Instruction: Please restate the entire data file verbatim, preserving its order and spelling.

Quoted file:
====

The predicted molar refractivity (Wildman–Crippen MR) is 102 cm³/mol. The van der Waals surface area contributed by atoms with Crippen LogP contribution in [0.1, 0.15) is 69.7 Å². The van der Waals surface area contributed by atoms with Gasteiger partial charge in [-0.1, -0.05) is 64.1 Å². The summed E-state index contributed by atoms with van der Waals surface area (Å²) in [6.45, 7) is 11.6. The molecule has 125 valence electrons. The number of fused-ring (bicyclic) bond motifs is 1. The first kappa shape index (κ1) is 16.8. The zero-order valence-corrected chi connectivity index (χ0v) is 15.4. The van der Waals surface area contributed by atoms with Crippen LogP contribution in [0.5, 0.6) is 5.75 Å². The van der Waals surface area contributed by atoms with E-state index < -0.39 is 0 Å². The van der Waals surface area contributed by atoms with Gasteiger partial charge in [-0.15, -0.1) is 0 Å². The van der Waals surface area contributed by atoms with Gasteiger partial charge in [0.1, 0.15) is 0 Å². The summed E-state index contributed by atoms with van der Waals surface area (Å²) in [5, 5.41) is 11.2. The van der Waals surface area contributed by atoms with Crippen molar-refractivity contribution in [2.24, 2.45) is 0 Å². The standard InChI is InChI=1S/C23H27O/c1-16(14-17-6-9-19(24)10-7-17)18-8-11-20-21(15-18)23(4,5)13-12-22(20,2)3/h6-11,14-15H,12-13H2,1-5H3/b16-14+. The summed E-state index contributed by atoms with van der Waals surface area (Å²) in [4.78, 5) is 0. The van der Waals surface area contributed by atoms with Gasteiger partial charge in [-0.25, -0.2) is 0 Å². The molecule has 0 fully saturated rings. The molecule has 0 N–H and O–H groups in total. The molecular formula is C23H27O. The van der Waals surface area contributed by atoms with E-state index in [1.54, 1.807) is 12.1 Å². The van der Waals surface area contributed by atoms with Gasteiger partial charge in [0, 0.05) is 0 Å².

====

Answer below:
The predicted molar refractivity (Wildman–Crippen MR) is 102 cm³/mol. The van der Waals surface area contributed by atoms with Crippen LogP contribution in [0.1, 0.15) is 69.7 Å². The van der Waals surface area contributed by atoms with Gasteiger partial charge in [-0.1, -0.05) is 64.1 Å². The summed E-state index contributed by atoms with van der Waals surface area (Å²) in [6.45, 7) is 11.6. The molecule has 125 valence electrons. The number of fused-ring (bicyclic) bond motifs is 1. The first kappa shape index (κ1) is 16.8. The zero-order valence-corrected chi connectivity index (χ0v) is 15.4. The van der Waals surface area contributed by atoms with Crippen LogP contribution in [0.5, 0.6) is 5.75 Å². The van der Waals surface area contributed by atoms with E-state index < -0.39 is 0 Å². The van der Waals surface area contributed by atoms with Gasteiger partial charge in [-0.15, -0.1) is 0 Å². The van der Waals surface area contributed by atoms with Gasteiger partial charge in [0.1, 0.15) is 0 Å². The summed E-state index contributed by atoms with van der Waals surface area (Å²) in [5, 5.41) is 11.2. The van der Waals surface area contributed by atoms with Crippen molar-refractivity contribution in [2.24, 2.45) is 0 Å². The standard InChI is InChI=1S/C23H27O/c1-16(14-17-6-9-19(24)10-7-17)18-8-11-20-21(15-18)23(4,5)13-12-22(20,2)3/h6-11,14-15H,12-13H2,1-5H3/b16-14+. The summed E-state index contributed by atoms with van der Waals surface area (Å²) in [4.78, 5) is 0. The van der Waals surface area contributed by atoms with Gasteiger partial charge in [-0.25, -0.2) is 0 Å². The molecule has 0 fully saturated rings. The molecule has 0 N–H and O–H groups in total. The molecular formula is C23H27O. The van der Waals surface area contributed by atoms with E-state index in [1.54, 1.807) is 12.1 Å². The van der Waals surface area contributed by atoms with Gasteiger partial charge in [0, 0.05) is 0 Å².